Africa CEO Forum President Amir Ben Yahmed (L) and Bella Disu (R) discussing at the recently-concluded Africa CEO Forum

V.A: Initiatives like the Women in Business Network is looking to create networks for African businesswomen. How would you rate the impact this has had on women executives in Africa?

V.A: I would say it is in three parts. One is that it is good for women to see like minds, similar to them already or who they aspire to be like. It shows that maybe I could pick one or two things and apply them to myself to grow to those positions. But really important for me as well is that there should be parity whereby key leaders in business can meet. Women in Business Initiative is powerful because it brings together women who get to meet each other, collaborate and lean on each other to learn from their experiences.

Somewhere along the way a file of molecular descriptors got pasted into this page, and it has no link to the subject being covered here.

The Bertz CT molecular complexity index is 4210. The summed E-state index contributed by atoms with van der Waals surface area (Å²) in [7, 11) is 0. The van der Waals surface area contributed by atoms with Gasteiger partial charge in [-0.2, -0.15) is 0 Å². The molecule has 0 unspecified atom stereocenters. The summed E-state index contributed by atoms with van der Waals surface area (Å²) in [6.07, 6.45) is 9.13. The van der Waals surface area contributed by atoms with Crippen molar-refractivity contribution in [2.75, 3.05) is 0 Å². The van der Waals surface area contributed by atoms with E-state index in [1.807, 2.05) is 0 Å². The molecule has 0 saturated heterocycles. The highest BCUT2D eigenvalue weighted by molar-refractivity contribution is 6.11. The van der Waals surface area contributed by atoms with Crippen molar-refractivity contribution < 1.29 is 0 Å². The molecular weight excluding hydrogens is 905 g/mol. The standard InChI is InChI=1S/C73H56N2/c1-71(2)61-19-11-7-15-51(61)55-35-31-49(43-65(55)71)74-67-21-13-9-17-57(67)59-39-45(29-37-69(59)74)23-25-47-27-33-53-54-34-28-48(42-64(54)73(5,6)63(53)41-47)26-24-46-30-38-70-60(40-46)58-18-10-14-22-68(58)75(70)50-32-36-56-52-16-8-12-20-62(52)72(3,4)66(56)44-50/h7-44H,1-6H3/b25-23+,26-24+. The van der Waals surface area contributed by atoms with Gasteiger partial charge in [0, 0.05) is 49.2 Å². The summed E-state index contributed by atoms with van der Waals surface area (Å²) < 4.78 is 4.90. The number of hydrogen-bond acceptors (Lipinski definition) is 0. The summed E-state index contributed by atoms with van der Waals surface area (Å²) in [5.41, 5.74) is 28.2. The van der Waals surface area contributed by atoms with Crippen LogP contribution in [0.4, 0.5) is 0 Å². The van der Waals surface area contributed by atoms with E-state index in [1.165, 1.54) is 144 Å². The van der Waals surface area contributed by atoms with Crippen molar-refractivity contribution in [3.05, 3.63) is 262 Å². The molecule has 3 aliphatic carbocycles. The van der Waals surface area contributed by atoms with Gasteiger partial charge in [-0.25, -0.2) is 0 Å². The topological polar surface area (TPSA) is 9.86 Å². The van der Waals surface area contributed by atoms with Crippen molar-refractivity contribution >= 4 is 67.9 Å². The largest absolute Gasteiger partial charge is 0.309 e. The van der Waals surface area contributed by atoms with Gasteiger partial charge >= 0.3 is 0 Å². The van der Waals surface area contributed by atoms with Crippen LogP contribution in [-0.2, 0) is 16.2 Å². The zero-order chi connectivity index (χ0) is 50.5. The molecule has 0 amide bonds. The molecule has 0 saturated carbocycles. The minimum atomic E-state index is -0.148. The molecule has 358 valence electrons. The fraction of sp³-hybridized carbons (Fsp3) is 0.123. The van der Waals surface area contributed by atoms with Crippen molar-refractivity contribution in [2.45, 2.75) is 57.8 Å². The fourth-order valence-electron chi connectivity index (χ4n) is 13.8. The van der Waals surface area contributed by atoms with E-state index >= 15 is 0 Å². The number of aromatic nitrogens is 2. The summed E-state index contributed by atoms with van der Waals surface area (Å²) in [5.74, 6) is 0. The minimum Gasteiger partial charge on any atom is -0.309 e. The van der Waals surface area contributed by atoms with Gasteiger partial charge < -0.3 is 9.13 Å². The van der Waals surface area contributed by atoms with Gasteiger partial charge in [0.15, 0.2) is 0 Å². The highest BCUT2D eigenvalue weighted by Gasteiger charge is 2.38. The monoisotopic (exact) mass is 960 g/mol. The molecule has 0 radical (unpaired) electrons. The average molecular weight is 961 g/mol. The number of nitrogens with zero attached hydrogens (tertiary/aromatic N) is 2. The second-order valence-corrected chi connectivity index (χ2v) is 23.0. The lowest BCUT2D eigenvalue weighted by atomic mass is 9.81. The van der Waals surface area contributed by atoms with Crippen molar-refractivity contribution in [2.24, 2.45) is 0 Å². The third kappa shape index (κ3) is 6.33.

V.A: What has been your greatest challenge rising to the top as a woman CEO?

Bella: I started my career at 18 and I faced gender and age bias because I was a young woman in a largely male-dominated sector, and I extra pushed myself to be taken seriously. In a way, the good thing was I always felt I had to work extra hard so that people would take me seriously. That hindered me partially as well because it made me take on some man-like characteristics. I then became too stern, I wasn’t using enough relationship skills, I was focusing too much on tasks; I realized that a leader is not an independent actor but is shaped by and shapes her constituents. So I had to build a team. I also said there has to be a balance in my task and relationship skills.